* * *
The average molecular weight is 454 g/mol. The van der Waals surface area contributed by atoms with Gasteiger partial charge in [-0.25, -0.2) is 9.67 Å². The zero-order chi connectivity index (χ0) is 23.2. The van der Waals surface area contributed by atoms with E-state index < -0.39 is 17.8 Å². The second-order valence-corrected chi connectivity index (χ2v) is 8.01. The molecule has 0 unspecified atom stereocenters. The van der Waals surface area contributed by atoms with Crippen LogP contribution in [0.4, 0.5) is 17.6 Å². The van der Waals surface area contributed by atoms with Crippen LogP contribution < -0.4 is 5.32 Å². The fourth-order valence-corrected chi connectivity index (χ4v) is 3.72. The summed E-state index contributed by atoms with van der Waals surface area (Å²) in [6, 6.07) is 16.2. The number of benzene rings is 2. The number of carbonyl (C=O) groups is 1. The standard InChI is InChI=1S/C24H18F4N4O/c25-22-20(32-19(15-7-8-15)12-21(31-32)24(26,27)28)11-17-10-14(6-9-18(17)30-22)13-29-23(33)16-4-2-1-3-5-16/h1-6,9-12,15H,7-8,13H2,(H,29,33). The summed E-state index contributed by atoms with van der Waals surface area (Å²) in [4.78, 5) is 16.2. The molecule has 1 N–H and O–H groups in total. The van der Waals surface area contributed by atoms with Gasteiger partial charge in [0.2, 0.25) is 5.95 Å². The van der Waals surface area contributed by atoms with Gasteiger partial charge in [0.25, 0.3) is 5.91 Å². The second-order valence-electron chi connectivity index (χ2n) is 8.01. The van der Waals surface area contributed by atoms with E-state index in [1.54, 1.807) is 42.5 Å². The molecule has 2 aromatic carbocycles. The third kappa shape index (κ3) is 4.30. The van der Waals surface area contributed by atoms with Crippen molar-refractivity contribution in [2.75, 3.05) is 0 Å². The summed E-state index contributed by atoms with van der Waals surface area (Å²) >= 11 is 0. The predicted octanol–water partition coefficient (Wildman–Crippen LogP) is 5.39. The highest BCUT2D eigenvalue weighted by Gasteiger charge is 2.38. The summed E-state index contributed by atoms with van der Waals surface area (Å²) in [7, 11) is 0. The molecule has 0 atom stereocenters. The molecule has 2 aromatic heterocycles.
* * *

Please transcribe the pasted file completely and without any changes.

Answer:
The average molecular weight is 454 g/mol. The van der Waals surface area contributed by atoms with Gasteiger partial charge in [-0.25, -0.2) is 9.67 Å². The zero-order chi connectivity index (χ0) is 23.2. The van der Waals surface area contributed by atoms with E-state index < -0.39 is 17.8 Å². The second-order valence-corrected chi connectivity index (χ2v) is 8.01. The molecule has 0 unspecified atom stereocenters. The van der Waals surface area contributed by atoms with Crippen LogP contribution in [0.4, 0.5) is 17.6 Å². The van der Waals surface area contributed by atoms with Crippen LogP contribution < -0.4 is 5.32 Å². The fourth-order valence-corrected chi connectivity index (χ4v) is 3.72. The summed E-state index contributed by atoms with van der Waals surface area (Å²) in [6, 6.07) is 16.2. The number of benzene rings is 2. The number of carbonyl (C=O) groups is 1. The standard InChI is InChI=1S/C24H18F4N4O/c25-22-20(32-19(15-7-8-15)12-21(31-32)24(26,27)28)11-17-10-14(6-9-18(17)30-22)13-29-23(33)16-4-2-1-3-5-16/h1-6,9-12,15H,7-8,13H2,(H,29,33). The summed E-state index contributed by atoms with van der Waals surface area (Å²) in [4.78, 5) is 16.2. The molecule has 1 N–H and O–H groups in total. The van der Waals surface area contributed by atoms with Gasteiger partial charge in [0.2, 0.25) is 5.95 Å². The van der Waals surface area contributed by atoms with Gasteiger partial charge in [0.25, 0.3) is 5.91 Å². The second-order valence-electron chi connectivity index (χ2n) is 8.01. The van der Waals surface area contributed by atoms with E-state index in [1.54, 1.807) is 42.5 Å². The molecule has 2 aromatic carbocycles. The third kappa shape index (κ3) is 4.30. The van der Waals surface area contributed by atoms with Crippen molar-refractivity contribution in [2.75, 3.05) is 0 Å². The summed E-state index contributed by atoms with van der Waals surface area (Å²) >= 11 is 0. The predicted octanol–water partition coefficient (Wildman–Crippen LogP) is 5.39. The highest BCUT2D eigenvalue weighted by Gasteiger charge is 2.38. The summed E-state index contributed by atoms with van der Waals surface area (Å²) in [7, 11) is 0. The molecule has 0 atom stereocenters. The molecule has 2 aromatic heterocycles.